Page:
Sessions Faces State Resistance to Task Force Data

Sessions Faces State Resistance to Cannabis Task Force Data

Attorney General Jeff Sessions has been on the warpath towards a crackdown on marijuana since entering office early this year but the rest of Congress seems to disagree with his position. Even his own Task Force on Crime and Public Safety has not been able to produce anything that supports a crackdown on the plant.

Interactions Between AG Sessions and the Legal Marijuana States

legal states are retaliating against sessions and his lack of usable data
States are retaliating against Sessions’ outdated and incorrect data regarding cannabis legalization

In April this year, the first 4 states to legalize marijuana, Alaska, Oregon, Washington and Colorado, united to write the Attorney General asking that he not make any major changes to the Cole Memo or the way that marijuana is handled without consulting them first. In response to this request to work together, Sessions wrote each state individually to inform them that he was not happy with the legalized marijuana industry and believed that it posed a danger to public health and safety and did not quell the black market. In each letter, he quoted information that was entirely inaccurate or out of date, warranting a reply from each state’s Governor correcting Sessions in an effort to work together with the federal government in a productive way.

Sessions Presenting Inaccurate Data

According to The Cannabist, Alaska’s Governor Bill Walker and Attorney General Jahna Lindemuth responded first. Sessions had cited a report in his letter to the state that dated back to data from 2015. In their response, Alaska stated that “the report simply does not speak to the success or failure of the new regulatory framework” given that the state only began selling marijuana in 2016. Alaska also made sure to make it clear that their youth use rates are not only below the national average but that they are actually going down. Washington’s Governor Jay Inslee and Attorney General Bob Ferguson were next to respond, stating that the March 2016 Northwest High Intensity Drug Trafficking Area report on marijuana that Sessions cited “makes a number of allegations that are outdated, incorrect or based on incomplete information.” They repeatedly asked Sessions for an in person meeting so they could prevent misunderstandings such as these to occur.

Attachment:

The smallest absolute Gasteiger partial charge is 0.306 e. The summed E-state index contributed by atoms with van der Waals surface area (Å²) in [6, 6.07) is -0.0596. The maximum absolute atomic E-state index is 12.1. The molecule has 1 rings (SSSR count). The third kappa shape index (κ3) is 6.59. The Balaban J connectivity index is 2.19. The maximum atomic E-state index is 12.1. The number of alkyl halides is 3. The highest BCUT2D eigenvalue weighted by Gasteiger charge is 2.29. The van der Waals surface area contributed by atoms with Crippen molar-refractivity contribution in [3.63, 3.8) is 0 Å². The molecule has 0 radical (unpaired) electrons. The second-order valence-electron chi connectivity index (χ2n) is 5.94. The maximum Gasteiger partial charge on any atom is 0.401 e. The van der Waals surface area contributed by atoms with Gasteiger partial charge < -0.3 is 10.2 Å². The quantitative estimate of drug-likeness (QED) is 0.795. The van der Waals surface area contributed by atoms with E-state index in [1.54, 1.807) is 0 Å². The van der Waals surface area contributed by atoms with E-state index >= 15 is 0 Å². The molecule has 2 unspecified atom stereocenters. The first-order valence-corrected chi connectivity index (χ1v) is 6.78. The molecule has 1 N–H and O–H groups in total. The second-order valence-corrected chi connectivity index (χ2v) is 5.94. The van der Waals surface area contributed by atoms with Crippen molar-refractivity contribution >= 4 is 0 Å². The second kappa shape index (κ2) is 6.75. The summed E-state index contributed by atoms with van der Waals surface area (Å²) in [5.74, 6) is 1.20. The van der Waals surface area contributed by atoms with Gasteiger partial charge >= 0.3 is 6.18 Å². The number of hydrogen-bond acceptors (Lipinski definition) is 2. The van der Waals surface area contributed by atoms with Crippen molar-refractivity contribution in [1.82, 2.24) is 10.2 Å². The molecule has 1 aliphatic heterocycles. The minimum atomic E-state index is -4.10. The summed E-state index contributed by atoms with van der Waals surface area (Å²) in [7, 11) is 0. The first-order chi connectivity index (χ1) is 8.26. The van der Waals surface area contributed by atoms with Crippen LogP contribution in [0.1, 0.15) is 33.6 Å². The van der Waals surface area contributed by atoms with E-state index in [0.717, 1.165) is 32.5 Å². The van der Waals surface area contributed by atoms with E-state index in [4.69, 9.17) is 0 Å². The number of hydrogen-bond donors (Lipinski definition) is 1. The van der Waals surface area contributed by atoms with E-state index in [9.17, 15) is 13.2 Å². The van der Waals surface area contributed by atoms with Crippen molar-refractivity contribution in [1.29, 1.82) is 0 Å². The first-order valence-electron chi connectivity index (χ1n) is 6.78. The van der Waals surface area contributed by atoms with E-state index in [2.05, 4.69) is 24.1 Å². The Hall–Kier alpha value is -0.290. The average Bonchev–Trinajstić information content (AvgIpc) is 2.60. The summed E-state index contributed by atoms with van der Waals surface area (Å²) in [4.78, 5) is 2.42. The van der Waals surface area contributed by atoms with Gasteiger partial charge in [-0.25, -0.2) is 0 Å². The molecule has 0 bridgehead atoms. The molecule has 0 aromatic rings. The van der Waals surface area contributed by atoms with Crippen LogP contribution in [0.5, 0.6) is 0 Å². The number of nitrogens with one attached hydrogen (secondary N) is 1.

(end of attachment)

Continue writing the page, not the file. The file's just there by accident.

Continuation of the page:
Oregon’s Response with Sessions

States are retaliating against Sessions' outdated and incorrect data regarding cannabis legalization
Oregon pointed out the misinformation in Sessions’ letter.

Oregon’s Governor Kate Brown and Oregon State Police Superintendent Travis Hampton responded next, saying that Sessions had cited a report that contained misinformation. They stated that “the Oregon State Police determined that the draft report required significant additional work and revision because the data was inaccurate and the heavily extrapolated conclusions were incorrect.” Colorado’s Governor John Hickenlooper and Attorney General Cynthia Coffman were the last to respond to Sessions. The state has been known to be a leader in marijuana regulation, providing insight and assistance to other states and countries on the best way to regulate the plant. Their response detailed with great intensity the many ways the state has dealt with public health and safety when it comes to driving under the influence, preventing it from being taken out of state, underage use and emergency hospital visits. They state, “We stand ready to work with our federal partners to fortify what we have built. We are confident that if we work together, we can maintain a responsible regulatory and enforcement model that protects public safety, public health and other law enforcement interests.”

The latest polls indicate that 6 out of 10 Americans believe that marijuana should be legalized and it seems that Sessions himself is aware of the struggle he faces should he move forward with his crackdown.


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